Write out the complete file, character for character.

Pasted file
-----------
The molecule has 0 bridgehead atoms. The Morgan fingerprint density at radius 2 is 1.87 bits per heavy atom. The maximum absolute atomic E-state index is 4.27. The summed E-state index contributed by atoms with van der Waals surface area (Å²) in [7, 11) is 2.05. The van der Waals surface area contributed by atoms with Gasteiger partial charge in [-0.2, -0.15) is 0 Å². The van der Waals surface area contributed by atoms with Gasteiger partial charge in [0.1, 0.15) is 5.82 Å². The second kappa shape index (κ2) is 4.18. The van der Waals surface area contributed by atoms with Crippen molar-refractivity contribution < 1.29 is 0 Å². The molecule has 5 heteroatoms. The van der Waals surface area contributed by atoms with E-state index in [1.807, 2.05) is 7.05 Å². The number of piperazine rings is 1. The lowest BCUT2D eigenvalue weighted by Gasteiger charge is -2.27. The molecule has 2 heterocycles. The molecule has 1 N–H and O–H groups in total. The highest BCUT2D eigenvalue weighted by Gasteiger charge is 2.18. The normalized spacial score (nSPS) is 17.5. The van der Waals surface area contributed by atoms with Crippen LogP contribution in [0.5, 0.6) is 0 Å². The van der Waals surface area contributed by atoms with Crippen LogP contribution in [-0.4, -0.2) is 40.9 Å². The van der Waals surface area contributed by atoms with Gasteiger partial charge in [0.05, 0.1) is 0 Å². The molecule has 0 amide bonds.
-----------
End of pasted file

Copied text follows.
The molecule has 0 bridgehead atoms. The Morgan fingerprint density at radius 2 is 1.87 bits per heavy atom. The maximum absolute atomic E-state index is 4.27. The summed E-state index contributed by atoms with van der Waals surface area (Å²) in [7, 11) is 2.05. The van der Waals surface area contributed by atoms with Gasteiger partial charge in [-0.2, -0.15) is 0 Å². The van der Waals surface area contributed by atoms with Gasteiger partial charge in [0.1, 0.15) is 5.82 Å². The second kappa shape index (κ2) is 4.18. The van der Waals surface area contributed by atoms with Crippen molar-refractivity contribution < 1.29 is 0 Å². The molecule has 5 heteroatoms. The van der Waals surface area contributed by atoms with E-state index in [1.807, 2.05) is 7.05 Å². The number of piperazine rings is 1. The lowest BCUT2D eigenvalue weighted by Gasteiger charge is -2.27. The molecule has 2 heterocycles. The molecule has 1 N–H and O–H groups in total. The highest BCUT2D eigenvalue weighted by Gasteiger charge is 2.18. The normalized spacial score (nSPS) is 17.5. The van der Waals surface area contributed by atoms with Crippen LogP contribution in [0.5, 0.6) is 0 Å². The van der Waals surface area contributed by atoms with Crippen LogP contribution in [-0.4, -0.2) is 40.9 Å². The van der Waals surface area contributed by atoms with Gasteiger partial charge in [0.05, 0.1) is 0 Å². The molecule has 0 amide bonds.